In a move to create more sustainable solutions for better solid waste management, an environment interest litigation (EIL) has been filed by three women at the Western bench of the National Green Tribunal (NGT).
The petition states that manufacturers of sanitary napkins and diapers do not provide pouches or wrappers for their disposal which goes against the new Solid Waste Management Rules, 2016.
The EIL has been filed by Pune based, Law Student Purva Bora along with Supriya Jain, a Social Activist and Nagpur-based Advocate Smita Sarode Singalkar. The petition states that applicant Purva Bora, while studying the Solid Waste Management Rules, 2016, realised that they were not being implemented in practice as sanitary napkin manufacturers did not provide disposable bags with the purchase.
The petition further mentions, “Throughout her lifetime, a woman can use between 8,000 to 15,000 disposable pads, tampons and liners.” Parents who choose disposable diapers for their children can use up to 1,500 to 2,000 diapers till the child is two years old, the petition also states.
The NGT bench has issued notices to the Ministry of Environment, Forest and Climate Change, Maharashtra Pollution Control Board (MPCB), Pune Municipal Corporation (PMC) along with commissioners of Nagpur and Mumbai, the Director of The State Health Department, Principal Secretary of The Department of Urban Development and organisations such as Johnson and Johnson Private Ltd, Procter and Gamble India, Unicharm India Private Ltd and Kimberly Clark Lever Ltd.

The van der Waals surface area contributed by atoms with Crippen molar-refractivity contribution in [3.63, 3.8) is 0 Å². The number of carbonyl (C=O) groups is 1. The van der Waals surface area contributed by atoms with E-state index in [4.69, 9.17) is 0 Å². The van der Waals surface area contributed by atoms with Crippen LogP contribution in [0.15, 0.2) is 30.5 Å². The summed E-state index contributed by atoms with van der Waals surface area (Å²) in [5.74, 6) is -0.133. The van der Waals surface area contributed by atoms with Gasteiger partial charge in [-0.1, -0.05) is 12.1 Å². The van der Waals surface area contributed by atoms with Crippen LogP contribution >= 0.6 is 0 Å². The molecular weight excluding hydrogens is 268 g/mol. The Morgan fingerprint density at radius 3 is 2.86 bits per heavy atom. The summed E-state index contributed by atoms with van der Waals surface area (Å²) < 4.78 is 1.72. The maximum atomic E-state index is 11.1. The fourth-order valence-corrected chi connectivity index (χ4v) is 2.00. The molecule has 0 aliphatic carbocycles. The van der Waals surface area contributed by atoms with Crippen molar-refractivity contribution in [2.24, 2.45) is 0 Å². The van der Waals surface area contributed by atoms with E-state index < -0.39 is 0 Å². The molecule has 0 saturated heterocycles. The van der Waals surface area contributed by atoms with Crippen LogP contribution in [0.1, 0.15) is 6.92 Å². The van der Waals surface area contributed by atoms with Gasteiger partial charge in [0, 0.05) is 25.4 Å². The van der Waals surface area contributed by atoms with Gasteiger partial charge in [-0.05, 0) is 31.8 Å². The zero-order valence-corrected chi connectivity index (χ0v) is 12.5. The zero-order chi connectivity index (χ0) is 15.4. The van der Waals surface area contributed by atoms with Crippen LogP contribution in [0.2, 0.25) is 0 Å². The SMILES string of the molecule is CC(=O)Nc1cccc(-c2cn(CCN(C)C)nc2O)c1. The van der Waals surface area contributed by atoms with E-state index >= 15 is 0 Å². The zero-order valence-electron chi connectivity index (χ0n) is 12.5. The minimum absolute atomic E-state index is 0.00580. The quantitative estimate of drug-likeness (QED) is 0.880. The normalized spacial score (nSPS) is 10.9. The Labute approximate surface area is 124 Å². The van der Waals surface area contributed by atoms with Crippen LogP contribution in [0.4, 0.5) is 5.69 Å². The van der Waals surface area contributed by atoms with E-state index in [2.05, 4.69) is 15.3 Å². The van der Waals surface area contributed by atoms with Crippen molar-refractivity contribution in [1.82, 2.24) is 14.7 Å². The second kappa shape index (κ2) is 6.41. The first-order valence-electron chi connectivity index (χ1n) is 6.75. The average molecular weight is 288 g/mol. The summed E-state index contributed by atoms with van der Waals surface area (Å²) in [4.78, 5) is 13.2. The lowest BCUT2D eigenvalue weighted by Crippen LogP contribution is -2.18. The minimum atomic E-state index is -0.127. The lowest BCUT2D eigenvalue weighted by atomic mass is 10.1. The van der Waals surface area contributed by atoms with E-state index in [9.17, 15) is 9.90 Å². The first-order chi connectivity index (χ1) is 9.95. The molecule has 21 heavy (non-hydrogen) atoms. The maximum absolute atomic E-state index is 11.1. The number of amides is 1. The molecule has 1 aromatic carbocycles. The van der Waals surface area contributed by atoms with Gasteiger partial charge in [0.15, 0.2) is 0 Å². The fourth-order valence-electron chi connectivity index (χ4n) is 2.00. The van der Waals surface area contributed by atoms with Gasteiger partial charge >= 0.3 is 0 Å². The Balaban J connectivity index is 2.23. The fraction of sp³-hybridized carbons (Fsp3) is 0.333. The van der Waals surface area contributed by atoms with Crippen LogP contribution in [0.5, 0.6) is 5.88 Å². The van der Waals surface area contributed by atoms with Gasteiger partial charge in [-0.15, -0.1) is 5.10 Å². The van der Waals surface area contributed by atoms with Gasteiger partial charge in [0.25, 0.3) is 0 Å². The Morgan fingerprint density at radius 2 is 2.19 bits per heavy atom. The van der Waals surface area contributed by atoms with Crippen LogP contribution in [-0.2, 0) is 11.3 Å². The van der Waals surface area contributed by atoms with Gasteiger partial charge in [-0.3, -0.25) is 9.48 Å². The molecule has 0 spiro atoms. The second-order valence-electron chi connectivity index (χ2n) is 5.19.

“This is basically calling for implementation of Rule Number 17 of Solid Waste Management Rules, 2016, where pouches should be provided for disposable purposes along with budgetary allocation to assist with the management of sanitary waste. Along with that, the rule also states that such manufacturers have to educate the masses on wrapping and disposal of the product,” explains Asim Sarode, lawyer for the petitioners.
The EIL also quotes from a study conducted by the World Health Organisation on the harmful effects faced by sanitation workers while collecting exposed sanitary waste. “80 per cent of them have eye problems. 73 per cent have respiratory ailments. 40 per cent have skin problems or infections. 51 per cent have gastrointestinal ailments.”
The respondents have been asked to submit a response to the NGT by December 19.
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